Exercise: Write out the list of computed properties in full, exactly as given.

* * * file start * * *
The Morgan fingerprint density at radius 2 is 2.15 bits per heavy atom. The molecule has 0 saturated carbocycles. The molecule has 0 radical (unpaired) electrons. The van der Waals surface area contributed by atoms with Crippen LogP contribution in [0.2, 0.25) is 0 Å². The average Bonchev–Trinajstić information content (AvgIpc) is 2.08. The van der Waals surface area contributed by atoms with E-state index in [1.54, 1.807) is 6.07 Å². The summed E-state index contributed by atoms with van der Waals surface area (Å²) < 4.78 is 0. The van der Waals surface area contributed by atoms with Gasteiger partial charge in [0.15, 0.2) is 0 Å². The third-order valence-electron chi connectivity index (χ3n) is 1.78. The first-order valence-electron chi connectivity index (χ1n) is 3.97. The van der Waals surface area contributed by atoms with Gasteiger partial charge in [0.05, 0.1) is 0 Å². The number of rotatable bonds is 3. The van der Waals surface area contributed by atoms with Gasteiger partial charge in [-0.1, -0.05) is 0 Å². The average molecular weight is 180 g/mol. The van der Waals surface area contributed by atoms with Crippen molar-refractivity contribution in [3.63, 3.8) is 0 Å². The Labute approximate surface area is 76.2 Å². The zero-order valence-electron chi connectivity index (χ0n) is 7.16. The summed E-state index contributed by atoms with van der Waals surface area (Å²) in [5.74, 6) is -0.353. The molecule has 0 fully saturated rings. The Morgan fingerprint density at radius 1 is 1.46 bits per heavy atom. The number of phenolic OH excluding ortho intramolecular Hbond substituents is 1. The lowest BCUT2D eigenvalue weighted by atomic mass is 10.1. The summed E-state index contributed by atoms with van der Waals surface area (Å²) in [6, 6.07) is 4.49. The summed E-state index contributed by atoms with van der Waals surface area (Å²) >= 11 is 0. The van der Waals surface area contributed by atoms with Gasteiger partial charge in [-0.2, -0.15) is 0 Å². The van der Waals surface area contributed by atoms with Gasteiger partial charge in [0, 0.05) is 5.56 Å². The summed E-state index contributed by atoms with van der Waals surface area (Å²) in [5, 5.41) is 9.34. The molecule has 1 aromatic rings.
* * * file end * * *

The Morgan fingerprint density at radius 2 is 2.15 bits per heavy atom. The molecule has 0 saturated carbocycles. The molecule has 0 radical (unpaired) electrons. The van der Waals surface area contributed by atoms with Crippen LogP contribution in [0.2, 0.25) is 0 Å². The average Bonchev–Trinajstić information content (AvgIpc) is 2.08. The van der Waals surface area contributed by atoms with E-state index in [1.54, 1.807) is 6.07 Å². The summed E-state index contributed by atoms with van der Waals surface area (Å²) < 4.78 is 0. The van der Waals surface area contributed by atoms with Gasteiger partial charge in [0.15, 0.2) is 0 Å². The third-order valence-electron chi connectivity index (χ3n) is 1.78. The first-order valence-electron chi connectivity index (χ1n) is 3.97. The van der Waals surface area contributed by atoms with Gasteiger partial charge in [0.05, 0.1) is 0 Å². The number of rotatable bonds is 3. The van der Waals surface area contributed by atoms with Gasteiger partial charge in [-0.1, -0.05) is 0 Å². The average molecular weight is 180 g/mol. The van der Waals surface area contributed by atoms with Crippen molar-refractivity contribution in [3.63, 3.8) is 0 Å². The Labute approximate surface area is 76.2 Å². The zero-order valence-electron chi connectivity index (χ0n) is 7.16. The summed E-state index contributed by atoms with van der Waals surface area (Å²) in [5.74, 6) is -0.353. The molecule has 0 fully saturated rings. The Morgan fingerprint density at radius 1 is 1.46 bits per heavy atom. The number of phenolic OH excluding ortho intramolecular Hbond substituents is 1. The lowest BCUT2D eigenvalue weighted by atomic mass is 10.1. The summed E-state index contributed by atoms with van der Waals surface area (Å²) in [6, 6.07) is 4.49. The summed E-state index contributed by atoms with van der Waals surface area (Å²) >= 11 is 0. The van der Waals surface area contributed by atoms with Gasteiger partial charge in [-0.2, -0.15) is 0 Å². The van der Waals surface area contributed by atoms with Gasteiger partial charge in [0, 0.05) is 5.56 Å². The summed E-state index contributed by atoms with van der Waals surface area (Å²) in [5, 5.41) is 9.34. The molecule has 1 aromatic rings.